"We're definitely seeing a high level of interest in Linux and enterprises evaluating how it can fit into their existing and future infrastructure," said Matthew Boon, vice president at Gartner Research Asia-Pacific.
Boon said in a recent survey across the Asia-Pacific, 52 percent of organisations in Australia said they had Linux deployed in their organisation. In total, 650 companies responded to the study.
Australia had one of the highest responses -- up significantly from a year ago -- buoyed by advancements in Linux service offerings, he said, making special mention of Sun Microsystems' Java Desktop System, previously known as Mad Hatter.
By 2004, Gartner expects 90 percent of all Australian IT organisations to knowingly or unknowingly leverage open-source software within their software solutions.
While the open-source operating system is making inroads into enterprises, Linux installations will predominantly be at the lower end of the chain as opposed to high-end, transaction-based implementations.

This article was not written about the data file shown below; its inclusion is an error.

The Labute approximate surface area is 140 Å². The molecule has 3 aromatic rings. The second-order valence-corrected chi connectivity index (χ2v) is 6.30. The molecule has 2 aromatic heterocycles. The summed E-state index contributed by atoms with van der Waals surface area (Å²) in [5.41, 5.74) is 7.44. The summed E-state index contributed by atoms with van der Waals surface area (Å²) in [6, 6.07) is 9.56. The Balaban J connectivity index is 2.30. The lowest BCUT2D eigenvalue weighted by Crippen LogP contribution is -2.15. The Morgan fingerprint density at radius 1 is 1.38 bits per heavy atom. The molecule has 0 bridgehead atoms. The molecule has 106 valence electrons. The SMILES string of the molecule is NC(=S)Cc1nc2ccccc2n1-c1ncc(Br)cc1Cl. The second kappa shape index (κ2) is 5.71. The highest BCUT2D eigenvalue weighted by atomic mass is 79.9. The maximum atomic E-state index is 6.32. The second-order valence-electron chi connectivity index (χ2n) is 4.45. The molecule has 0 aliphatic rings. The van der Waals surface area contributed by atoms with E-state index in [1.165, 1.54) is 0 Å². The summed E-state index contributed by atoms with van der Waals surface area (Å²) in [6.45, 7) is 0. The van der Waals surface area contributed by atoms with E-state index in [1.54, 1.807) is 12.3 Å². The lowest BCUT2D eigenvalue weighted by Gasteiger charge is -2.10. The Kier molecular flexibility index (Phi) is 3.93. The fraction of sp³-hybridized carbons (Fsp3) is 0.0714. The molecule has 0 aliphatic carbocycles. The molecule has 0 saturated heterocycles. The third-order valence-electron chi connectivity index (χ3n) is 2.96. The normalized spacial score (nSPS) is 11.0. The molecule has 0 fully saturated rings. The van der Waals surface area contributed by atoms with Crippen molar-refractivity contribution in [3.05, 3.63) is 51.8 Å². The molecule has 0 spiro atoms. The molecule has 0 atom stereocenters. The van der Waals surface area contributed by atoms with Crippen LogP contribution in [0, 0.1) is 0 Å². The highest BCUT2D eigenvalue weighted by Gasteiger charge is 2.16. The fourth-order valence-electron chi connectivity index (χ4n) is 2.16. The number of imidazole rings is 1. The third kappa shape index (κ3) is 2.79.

"Linux will not replace Microsoft overnight because companies have Windows 'ingrained' in their organisations," Boon said.
But the main issue is the age-old interoperability topic.
"It's a question of being able to maintain normal business relations with internal and external parties, especially customers, so that presents a huge gamble for Microsoft-based companies to move [to Linux]," he said. Boon was speaking to ZDNet Australia ahead of his "Linux in the enterprise: Server capabilities and realities" presentation at the Gartner Symposium/ITxpo 2003 in Sydney next month.